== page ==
Maritime tales - dropping the pilot

Article Featured Image

Back in the 1950s when I, Stephen Guy, was a child, Pilot matches were sold and used everywhere as many Britons smoked like chimneys and houses were heated with open fires. The trademark on the box included a wonderful old engraving of a pilot dressed in sou’wester hat and oilskins, clutching a ship’s wheel. This was obviously from the days of sail. After more than 100 years using sailing ships, it was not until 1896 that the first steamship - the Francis Henderson - was used by Mersey pilots.

Many pilots were against the introduction of steam, believing that the manoeuvrability of sailing ships and their ability to function in heavy weather could not be matched. However, the Francis Henderson – named after the chairman of the Pilotage Committee – proved them wrong and she saw successful service until 1917. A fine model of her is in the Merseyside Maritime Museum collections.

photograph of a large boat at a stone quay

The pilot cutter, Edmund Gardener

In 1913 an Act of Parliament laid down the framework for the modern system of pilotage, bringing all British ports into line. In Liverpool, pilotage is compulsory for all vessels over 250 tons. Certain ferries making regular visits, whose captains are familiar with the port, do not require pilots.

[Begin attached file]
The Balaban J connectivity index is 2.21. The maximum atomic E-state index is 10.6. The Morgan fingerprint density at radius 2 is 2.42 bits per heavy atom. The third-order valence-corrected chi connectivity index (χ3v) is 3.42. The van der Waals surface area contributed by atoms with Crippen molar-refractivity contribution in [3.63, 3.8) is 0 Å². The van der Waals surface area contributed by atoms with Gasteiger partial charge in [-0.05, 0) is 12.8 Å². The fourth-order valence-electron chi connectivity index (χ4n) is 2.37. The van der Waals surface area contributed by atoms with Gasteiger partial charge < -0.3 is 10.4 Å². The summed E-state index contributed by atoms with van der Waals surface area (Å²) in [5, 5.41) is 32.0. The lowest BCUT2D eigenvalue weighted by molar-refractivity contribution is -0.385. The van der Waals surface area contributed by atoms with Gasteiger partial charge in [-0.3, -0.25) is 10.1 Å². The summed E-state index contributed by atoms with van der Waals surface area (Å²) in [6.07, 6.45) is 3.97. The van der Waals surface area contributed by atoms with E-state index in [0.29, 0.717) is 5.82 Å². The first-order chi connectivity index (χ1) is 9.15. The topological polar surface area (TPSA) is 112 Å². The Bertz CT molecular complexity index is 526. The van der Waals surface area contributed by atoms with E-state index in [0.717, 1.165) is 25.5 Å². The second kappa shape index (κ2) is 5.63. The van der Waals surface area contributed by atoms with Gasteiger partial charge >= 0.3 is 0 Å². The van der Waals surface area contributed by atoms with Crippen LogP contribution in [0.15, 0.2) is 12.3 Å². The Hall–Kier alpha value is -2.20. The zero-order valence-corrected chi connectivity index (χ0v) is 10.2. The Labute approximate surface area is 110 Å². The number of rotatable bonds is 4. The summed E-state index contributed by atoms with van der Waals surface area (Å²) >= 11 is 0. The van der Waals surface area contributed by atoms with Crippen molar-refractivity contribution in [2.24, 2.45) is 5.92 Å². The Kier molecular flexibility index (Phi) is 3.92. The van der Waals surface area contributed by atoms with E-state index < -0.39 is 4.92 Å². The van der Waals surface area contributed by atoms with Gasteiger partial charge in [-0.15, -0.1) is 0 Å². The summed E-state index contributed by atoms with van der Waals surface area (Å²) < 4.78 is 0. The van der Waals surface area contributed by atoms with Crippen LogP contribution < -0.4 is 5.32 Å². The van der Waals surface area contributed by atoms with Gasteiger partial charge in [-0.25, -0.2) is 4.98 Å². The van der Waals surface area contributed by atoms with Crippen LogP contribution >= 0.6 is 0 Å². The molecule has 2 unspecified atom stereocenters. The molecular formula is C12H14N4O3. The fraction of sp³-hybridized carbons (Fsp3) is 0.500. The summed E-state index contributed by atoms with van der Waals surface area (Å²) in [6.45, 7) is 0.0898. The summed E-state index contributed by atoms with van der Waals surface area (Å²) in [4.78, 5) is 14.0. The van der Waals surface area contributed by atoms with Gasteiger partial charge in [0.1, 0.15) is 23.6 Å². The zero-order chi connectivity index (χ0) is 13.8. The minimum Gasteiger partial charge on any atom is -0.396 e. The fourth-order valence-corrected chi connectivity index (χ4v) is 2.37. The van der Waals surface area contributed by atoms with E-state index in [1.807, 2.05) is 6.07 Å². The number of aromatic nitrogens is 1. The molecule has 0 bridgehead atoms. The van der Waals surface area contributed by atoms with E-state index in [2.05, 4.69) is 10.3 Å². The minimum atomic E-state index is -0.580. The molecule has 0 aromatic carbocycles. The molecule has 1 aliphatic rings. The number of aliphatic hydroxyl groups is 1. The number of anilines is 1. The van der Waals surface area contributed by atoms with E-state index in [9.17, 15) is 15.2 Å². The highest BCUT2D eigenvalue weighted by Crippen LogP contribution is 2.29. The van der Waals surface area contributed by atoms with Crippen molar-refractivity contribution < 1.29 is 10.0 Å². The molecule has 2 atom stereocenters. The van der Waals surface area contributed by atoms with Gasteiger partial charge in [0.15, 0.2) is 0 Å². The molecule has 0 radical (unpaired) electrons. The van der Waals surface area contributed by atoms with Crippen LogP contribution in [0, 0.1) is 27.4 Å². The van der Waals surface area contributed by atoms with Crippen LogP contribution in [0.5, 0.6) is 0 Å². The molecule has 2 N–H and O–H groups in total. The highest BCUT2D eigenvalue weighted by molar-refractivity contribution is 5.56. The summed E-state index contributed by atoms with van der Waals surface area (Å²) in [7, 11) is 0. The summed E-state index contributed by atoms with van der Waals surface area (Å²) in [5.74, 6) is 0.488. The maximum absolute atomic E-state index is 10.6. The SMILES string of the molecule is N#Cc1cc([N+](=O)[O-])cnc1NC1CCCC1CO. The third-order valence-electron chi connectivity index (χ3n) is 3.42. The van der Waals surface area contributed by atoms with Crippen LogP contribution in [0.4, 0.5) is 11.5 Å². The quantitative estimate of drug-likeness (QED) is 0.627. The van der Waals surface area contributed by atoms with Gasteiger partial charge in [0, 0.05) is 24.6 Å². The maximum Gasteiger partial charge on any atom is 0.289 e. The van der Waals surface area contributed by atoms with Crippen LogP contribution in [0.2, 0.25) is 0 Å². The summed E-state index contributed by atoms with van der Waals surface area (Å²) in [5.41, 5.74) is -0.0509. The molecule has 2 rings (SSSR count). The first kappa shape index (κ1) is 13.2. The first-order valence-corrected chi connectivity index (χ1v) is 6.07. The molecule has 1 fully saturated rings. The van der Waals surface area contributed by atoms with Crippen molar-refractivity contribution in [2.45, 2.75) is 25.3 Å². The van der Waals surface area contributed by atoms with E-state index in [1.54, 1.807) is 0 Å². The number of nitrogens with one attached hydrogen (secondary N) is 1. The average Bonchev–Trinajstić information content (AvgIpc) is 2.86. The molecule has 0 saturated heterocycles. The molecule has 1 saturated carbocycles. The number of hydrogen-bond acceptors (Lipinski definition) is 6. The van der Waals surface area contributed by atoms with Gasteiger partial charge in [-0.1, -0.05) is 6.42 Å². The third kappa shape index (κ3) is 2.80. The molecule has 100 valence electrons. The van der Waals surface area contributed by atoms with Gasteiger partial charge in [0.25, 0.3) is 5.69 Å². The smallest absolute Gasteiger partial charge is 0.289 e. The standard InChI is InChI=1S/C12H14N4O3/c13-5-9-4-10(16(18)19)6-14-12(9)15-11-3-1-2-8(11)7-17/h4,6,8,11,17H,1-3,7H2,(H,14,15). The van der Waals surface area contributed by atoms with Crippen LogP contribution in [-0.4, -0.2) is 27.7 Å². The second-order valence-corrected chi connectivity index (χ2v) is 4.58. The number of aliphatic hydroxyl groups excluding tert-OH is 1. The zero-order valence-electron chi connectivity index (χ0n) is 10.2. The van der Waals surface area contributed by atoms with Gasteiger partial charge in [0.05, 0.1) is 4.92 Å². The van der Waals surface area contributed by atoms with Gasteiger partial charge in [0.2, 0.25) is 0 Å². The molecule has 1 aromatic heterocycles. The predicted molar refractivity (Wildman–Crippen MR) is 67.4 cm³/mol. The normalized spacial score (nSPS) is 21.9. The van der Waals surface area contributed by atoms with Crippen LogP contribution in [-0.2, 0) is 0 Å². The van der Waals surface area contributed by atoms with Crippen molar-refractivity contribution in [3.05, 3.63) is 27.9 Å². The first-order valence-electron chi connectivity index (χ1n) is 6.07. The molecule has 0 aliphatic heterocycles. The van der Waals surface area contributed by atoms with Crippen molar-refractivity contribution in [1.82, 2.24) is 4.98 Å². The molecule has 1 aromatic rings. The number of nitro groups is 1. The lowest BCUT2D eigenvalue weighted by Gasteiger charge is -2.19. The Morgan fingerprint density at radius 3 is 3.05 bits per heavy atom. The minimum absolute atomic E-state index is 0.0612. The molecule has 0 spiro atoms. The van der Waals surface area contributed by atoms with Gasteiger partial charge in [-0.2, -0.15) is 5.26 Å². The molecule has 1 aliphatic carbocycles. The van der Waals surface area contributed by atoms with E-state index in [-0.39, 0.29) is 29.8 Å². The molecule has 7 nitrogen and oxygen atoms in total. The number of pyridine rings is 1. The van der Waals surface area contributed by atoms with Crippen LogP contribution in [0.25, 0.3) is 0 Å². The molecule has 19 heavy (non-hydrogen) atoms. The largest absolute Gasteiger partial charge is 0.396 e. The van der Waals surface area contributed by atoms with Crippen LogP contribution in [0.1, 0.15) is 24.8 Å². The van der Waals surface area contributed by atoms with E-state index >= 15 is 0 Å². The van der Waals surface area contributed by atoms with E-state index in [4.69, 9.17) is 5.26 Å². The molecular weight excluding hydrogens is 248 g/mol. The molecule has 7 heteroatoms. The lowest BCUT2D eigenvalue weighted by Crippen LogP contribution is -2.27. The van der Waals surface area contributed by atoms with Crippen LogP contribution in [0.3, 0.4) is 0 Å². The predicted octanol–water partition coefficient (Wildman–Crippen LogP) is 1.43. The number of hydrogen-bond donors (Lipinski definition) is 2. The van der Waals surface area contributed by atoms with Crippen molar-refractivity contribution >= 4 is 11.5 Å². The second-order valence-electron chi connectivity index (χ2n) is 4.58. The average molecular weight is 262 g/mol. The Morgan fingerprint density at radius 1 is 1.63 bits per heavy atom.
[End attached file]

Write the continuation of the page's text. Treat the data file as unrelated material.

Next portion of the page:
Until 1982, pilots stayed on board pilot boats anchored in Liverpool Bay. These could accommodate up to 40 pilots and apprentices. The last of these pilot cutters was the 701-ton Edmund Gardner, now preserved in dry dock on the Historic Quaysides - the largest ship in the Maritime Museum’s collection. Built in 1953, she was one of a new generation of diesel-electric powered vessels built to replace the pre-war steam cutters. Lovingly looked after by museum staff and volunteers, she is preserved as she appeared during her working life.

Today pilots travel to incoming vessels using high-powered launches after being alerted exactly when the ship will arrive in Liverpool Bay. The Shearwater was one of these fast pilot launches, notable because she sank in an accident in 1987. Fire broke out in her engine room and she foundered off the Mersey Bar. Her crew, having fought the blaze for 20 minutes, were picked up by another pilot launch.

Even in the days of sail, pilots sometimes could not board vessels because of atrocious weather conditions. A painting by J Witham (1831–1901) in the museum collections shows a remarkable incident that took place in February 1881. The pilot schooner, Leader, led a fleet of vessels safely over the Bar during a north-westerly gale in conditions too severe to allow pilots to board.

A new Maritime Tale appears every Saturday in the Liverpool Echo.